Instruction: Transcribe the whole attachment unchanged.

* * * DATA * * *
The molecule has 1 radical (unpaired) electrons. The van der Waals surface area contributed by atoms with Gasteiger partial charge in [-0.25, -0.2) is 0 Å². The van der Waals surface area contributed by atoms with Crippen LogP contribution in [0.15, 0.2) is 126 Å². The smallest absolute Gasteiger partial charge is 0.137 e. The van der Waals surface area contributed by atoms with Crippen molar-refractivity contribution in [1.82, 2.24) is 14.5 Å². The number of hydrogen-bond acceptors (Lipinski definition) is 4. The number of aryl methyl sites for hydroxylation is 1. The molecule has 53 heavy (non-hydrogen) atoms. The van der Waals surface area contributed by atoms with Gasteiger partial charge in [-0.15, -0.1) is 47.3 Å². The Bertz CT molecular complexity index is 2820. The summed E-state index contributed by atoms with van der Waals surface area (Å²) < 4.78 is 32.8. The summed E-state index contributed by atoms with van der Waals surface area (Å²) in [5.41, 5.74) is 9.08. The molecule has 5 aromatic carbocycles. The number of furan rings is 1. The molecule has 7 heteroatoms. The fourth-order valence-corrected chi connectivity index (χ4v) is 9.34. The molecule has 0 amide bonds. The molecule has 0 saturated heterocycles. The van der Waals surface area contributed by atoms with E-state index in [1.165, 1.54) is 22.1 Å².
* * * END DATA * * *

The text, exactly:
The molecule has 1 radical (unpaired) electrons. The van der Waals surface area contributed by atoms with Gasteiger partial charge in [-0.25, -0.2) is 0 Å². The van der Waals surface area contributed by atoms with Crippen LogP contribution in [0.15, 0.2) is 126 Å². The smallest absolute Gasteiger partial charge is 0.137 e. The van der Waals surface area contributed by atoms with Crippen molar-refractivity contribution in [1.82, 2.24) is 14.5 Å². The number of hydrogen-bond acceptors (Lipinski definition) is 4. The number of aryl methyl sites for hydroxylation is 1. The molecule has 53 heavy (non-hydrogen) atoms. The van der Waals surface area contributed by atoms with Gasteiger partial charge in [-0.15, -0.1) is 47.3 Å². The Bertz CT molecular complexity index is 2820. The summed E-state index contributed by atoms with van der Waals surface area (Å²) < 4.78 is 32.8. The summed E-state index contributed by atoms with van der Waals surface area (Å²) in [5.41, 5.74) is 9.08. The molecule has 5 aromatic carbocycles. The number of furan rings is 1. The molecule has 7 heteroatoms. The fourth-order valence-corrected chi connectivity index (χ4v) is 9.34. The molecule has 0 amide bonds. The molecule has 0 saturated heterocycles. The van der Waals surface area contributed by atoms with E-state index in [1.165, 1.54) is 22.1 Å².